The problem is complex partly because technology and war are so intimately related. The Silicon Valley was built on defense contracts, as Margaret O’Mara, professor of history at the University of Washington, wrote for the New York Times, but its focus on building small devices created a perceived divide between the microchips the engineers were building and the weapons these were eventually packaged into. There is no way to avoid peacetime tech being used for war, wrote Christopher M. Kirchhoff, who worked for the Pentagon to connect it with startups, for the Times. But the inverse is true as well, as O’Mara points out. GPS and voice recognition began as military projects before becoming widely used as consumer technology. “The reason that we have pulled ourselves up as a species—by our bootstraps—is because we have continued to make technological progress,” Bezos said at the WIRED25 summit. “Technologies always are two-sided. There are ways they can be misused.”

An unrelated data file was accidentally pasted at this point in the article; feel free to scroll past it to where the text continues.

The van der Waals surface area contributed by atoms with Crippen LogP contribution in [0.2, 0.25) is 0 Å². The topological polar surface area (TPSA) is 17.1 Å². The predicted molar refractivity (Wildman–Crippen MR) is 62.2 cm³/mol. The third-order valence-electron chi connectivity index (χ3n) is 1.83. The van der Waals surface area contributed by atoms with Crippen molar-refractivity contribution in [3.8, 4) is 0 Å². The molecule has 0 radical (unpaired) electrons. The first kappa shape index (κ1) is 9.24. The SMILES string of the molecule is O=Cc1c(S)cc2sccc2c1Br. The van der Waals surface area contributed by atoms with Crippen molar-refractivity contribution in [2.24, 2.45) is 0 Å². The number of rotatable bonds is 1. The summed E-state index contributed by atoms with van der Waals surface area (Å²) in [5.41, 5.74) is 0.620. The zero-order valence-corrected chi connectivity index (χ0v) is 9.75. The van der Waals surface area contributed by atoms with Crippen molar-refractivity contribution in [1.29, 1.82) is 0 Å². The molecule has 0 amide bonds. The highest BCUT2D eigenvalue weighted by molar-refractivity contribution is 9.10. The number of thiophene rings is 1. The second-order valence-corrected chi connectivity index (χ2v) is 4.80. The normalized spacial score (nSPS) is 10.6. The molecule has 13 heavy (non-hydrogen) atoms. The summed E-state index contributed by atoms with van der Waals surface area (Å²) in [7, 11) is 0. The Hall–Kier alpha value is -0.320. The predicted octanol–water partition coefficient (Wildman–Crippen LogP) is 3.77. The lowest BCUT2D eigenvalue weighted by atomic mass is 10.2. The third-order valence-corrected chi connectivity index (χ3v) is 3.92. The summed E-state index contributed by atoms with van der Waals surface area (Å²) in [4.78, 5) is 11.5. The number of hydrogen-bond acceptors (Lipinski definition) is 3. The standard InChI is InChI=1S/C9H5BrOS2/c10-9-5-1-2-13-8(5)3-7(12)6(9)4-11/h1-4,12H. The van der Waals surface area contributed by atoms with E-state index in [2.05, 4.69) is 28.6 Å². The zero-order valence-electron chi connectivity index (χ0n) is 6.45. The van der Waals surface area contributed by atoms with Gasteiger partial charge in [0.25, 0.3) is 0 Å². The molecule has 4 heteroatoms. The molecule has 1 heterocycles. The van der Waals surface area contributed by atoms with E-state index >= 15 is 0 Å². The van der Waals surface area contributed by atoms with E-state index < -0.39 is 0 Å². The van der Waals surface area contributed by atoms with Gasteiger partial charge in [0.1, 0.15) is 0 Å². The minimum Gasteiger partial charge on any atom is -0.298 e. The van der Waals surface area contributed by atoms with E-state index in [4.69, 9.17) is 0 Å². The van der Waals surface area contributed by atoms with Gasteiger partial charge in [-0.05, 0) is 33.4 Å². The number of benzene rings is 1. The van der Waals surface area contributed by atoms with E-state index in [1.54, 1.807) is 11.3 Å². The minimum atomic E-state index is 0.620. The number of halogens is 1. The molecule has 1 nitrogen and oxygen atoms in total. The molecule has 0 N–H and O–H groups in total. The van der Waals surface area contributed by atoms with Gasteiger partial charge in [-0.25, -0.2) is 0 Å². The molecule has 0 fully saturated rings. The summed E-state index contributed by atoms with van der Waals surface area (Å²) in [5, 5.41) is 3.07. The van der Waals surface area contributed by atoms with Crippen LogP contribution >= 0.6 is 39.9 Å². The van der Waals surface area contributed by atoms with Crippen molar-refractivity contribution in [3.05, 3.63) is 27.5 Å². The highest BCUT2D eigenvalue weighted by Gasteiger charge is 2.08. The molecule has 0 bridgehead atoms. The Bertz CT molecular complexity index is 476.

Tech companies are becoming instrumental to the national security of the United States, as cyberattacks and election manipulation rock the country, O’Mara writes. Furthermore, the United States military is ultimately controlled by civilians, through the medium of a democratically elected government. To be sure, the US military plays a key role in keeping the nation and its values of freedom and democracy alive. However, this does not mean that the tech industry wouldn’t be within their rights to exert pressure on it, in the hope of forcing policy changes with respect to the use of military force. Would this action from tech companies always result in the best possible outcome for the national security of the United States? Probably not. But exerting those pressures would serve to affirm the very values the military fights to protect, including a government and a military which answers to the people.